Watch this TV channel switch from black and white to color broadcasting in 1967

Originally published at: Watch this TV channel switch from black and white to color broadcasting in 1967 | Boing Boing


I used to as a child look behind the TV set to see if there were little people in the box talking to me. Totally normal if you ask me.


It’s just like The Wizard of Oz!. Except, you know, if you removed the magic and replaced Judy Garland with some dude whose hobby is cleaning slide rules


What? They had a black-and-white set?

(Yeah. I know.)


What a coincidence - my hobby is cleaning slide rules, too.




If they went color and no one had a color TV did they really go color?


Apparently it was common to paint hings in various weird colors for black-and-white recording, e.g. hospital green for things fhat were meant to read as white, or Hershey syrup for blood in Psycho. Plus, early color programming ttended to really use colors, so you felt like you were getfing your money’s worth. When Lost in Space went color, viewers suddenly realised why Dr Smith had been getting all those migraines.


I was hoping he would say “We’re not in Kansas anymore, Toto.”

And then his co-host could chime in “No, of course not, we’re in Iowa.”


Huh…had no idea Buckminster Fuller had a side gig as an Iowa action news anchor.


They also apparently switched the aspect Ratio to 16:9 as well. I.Did.Not.Know.That.


That was oddly charming.


I had a teacher, whose first job was painting sets for black and white movies and T.V. He was very good at figuring out the tonal and contrasts that colored paints made in black and white by eye during the waining days of black-and-white. As margins got thinner and budgets shrank for black-and-white productions, the need for somebody that could paint a set with the least expensive, often hardware store mistakes and left over house paints increased for a short time. He was proud of it, and I think he was very proud that it was how he got his first union card, and that made it easier to get his screen actors guild card later on.


Down Under went colour as late as 1975 - it’s very - very Australian.


You’re right - that’s why the original TARDIS set is a pale green, it looked much brighter on early 405 line b/w TV cameras.

Thought that’s nothing compared to the high contrast makeup required for neon lighting of the Baird mechanical television ‘televisors’ tried by the BBC for the World’s first scheduled ‘high definition’ television service in 1936. Faces had to be painted almost pure white; whilst lips, eyebrows, the sides of the nose and lips were painted a deep blue-black.

Thankfully, the Marconi/EMI electronic system proved far superior - not least because it didn’t involve tanks of cyanide - and Baird’s system was abandoned after just three months.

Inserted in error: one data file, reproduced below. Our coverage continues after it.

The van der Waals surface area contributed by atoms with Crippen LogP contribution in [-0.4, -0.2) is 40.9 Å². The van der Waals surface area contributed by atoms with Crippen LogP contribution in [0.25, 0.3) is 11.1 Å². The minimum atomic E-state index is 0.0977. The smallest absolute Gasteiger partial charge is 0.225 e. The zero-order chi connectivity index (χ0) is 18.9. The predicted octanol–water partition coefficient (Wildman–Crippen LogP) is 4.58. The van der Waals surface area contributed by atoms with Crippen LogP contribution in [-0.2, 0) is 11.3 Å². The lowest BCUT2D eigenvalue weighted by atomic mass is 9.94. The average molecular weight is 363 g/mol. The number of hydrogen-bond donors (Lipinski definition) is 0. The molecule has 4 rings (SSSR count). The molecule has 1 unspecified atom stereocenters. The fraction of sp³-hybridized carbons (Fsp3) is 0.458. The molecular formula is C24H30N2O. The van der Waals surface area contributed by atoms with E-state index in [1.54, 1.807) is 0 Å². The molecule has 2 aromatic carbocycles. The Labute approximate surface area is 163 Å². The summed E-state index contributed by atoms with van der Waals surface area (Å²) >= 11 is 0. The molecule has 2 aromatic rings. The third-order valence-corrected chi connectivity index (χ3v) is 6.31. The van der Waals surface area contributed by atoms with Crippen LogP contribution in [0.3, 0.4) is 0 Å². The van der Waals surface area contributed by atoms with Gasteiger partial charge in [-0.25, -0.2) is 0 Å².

Not that it stopped him - he went on to demonstrate electronic colour television in 1939 and 600 line colour TV in 1944.


My sister cried when Benny Hill died, because she thought she wouldn’t be able to watch Chitty Chitty Bang Bang again.


True story: I was 11-years-old and staying with friends just after BBC2 first started broadcasting, and it was to be broadcast in colour. Old TVs could not receive it so many people had to get new sets to receive BBC2 - but these were available as both B&W sets as well as much more expensive colour sets. The people I was staying with got a new set and spent some time trying to tune it in to see BBC2. When they got a picture, I piped up that it couldn’t be BBC2 and must be BBC1 because the picture was in B&W.
Cue some embarrassment - probably on both sides.

BTW BBC2 was first to show snooker on TV, to show off the colour. David Attenborough was BBC2 Controller at the time. But the majority of viewers probably spent the first few years watching it in B&W.

Snooker was covered a handful of times in the early days of BBC radio, and later gained a foothold in black and white TV in the 1950s and 60s. But it wasn’t until the late-1960s that snooker got its big break. Then-controller of BBC Two, Sir David Attenborough, was eager to find a format to showcase the ground-breaking invention of colour TV. After calling a meeting of BBC executives, they decided on snooker, and broadcaster “whispering” Ted Lowe came up with an idea for a new show - Pot Black.

Pot Black’s format changed over time (it ran annually from 1969 till 1986 with sporadic tournaments thereafter) but the original series consisted of eight players, playing in a one-frame knockout tournament. The debut episode was broadcast on 23 July 1969, a couple of days after Neil Armstrong first walked on the moon. One small step for man and a giant leap in the history of snooker.


The Iowa manager says the switch would enhance B&W but it was actually detrimental. To squeeze the NTSC color info into the same 6 MHz channel width, the resolution went down from 525 to 485 lines. It was obviously blurrier after the switch.



I used to imagine all the musicians lined up outside the radio station, waiting to play a song.

I couldn’t agree more. :crazy_face:


I know Calvin and Hobbes is humor, but my youngest granddaughter was completely flabbergasted when I took her by my childhood home a few years ago.

“But grandpa, why is the house red?”
“Well, it was brown when I lived here, but houses are all sorts of colors.”
“But I thought you lived back when everything was black and white. When did it change color?”

I mean, she was 5.